Base metal miners are making a lot of money today.
Demand for base metals, like zinc, lead, copper, etc., comes from construction and technology. The boom in big batteries for cars, buses and even homes spurred a massive surge in demand.
That wasn’t the case just a few years ago. After the recession in 2008, economic growth slowed to a crawl. With it, demand for base metals fell. Supply grew, sending prices even lower.
Producers suffered in a bear market from 2011 to 2016. As sales and prices fell, so did profits. Investors fled.
However, we saw renewed economic growth over the last couple of years. It took a while to use up the supply, but base metals are in demand again.
Once the supply ran out, prices began a rapid climb. Copper alone saw prices soar over 50% in the last two years.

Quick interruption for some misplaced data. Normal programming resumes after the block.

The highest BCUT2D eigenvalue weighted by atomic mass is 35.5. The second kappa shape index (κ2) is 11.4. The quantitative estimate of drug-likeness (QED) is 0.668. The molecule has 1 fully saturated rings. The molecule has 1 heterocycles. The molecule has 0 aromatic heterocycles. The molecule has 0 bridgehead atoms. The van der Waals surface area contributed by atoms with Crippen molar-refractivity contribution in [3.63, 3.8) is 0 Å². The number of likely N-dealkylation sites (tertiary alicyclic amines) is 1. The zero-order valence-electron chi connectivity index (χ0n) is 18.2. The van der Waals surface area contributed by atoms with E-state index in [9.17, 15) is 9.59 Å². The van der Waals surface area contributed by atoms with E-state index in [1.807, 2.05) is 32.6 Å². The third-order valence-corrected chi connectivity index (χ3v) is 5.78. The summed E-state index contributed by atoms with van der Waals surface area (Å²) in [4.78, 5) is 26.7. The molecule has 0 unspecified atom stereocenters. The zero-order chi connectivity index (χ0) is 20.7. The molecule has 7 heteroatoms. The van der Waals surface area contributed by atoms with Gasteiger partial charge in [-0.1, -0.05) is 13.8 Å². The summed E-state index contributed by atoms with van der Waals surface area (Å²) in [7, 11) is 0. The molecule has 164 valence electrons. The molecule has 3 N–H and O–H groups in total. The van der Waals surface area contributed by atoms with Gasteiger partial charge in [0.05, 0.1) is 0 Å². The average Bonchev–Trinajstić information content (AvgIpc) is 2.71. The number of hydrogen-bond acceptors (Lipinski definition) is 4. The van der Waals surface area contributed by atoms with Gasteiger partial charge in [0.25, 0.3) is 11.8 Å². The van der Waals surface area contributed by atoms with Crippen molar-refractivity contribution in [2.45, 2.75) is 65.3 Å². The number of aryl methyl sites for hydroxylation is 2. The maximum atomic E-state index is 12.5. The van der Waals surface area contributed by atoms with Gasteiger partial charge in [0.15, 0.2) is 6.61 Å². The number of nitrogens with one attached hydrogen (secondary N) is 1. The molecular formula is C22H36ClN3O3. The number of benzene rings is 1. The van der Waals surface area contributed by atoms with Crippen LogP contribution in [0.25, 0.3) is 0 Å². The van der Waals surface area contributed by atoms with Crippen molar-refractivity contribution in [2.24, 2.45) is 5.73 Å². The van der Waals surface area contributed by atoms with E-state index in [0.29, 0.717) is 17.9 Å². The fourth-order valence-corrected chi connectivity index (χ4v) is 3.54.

As the prices rose, so did the profits of major mining companies. And they are using the money for exactly the right thing today.
Miners targeted debt first with their record-breaking profits. Glencore shrunk its debt by two-thirds, while Anglo cut its debt in half.
As their debt shrinks, miners have more cash to return to shareholders.
They are raising dividend payments quickly. A year ago, the average dividend yield of these miners was just over 1%. That’s grown fourfold to 4%.
This year should be another great year for global growth — and for base metal miners.
To capture the upward movement in miners, consider a sector-based index fund like the iShares MSCI Global Metals & Mining Producers ETF (PICK).
Internal Analyst, Banyan Hill Publishing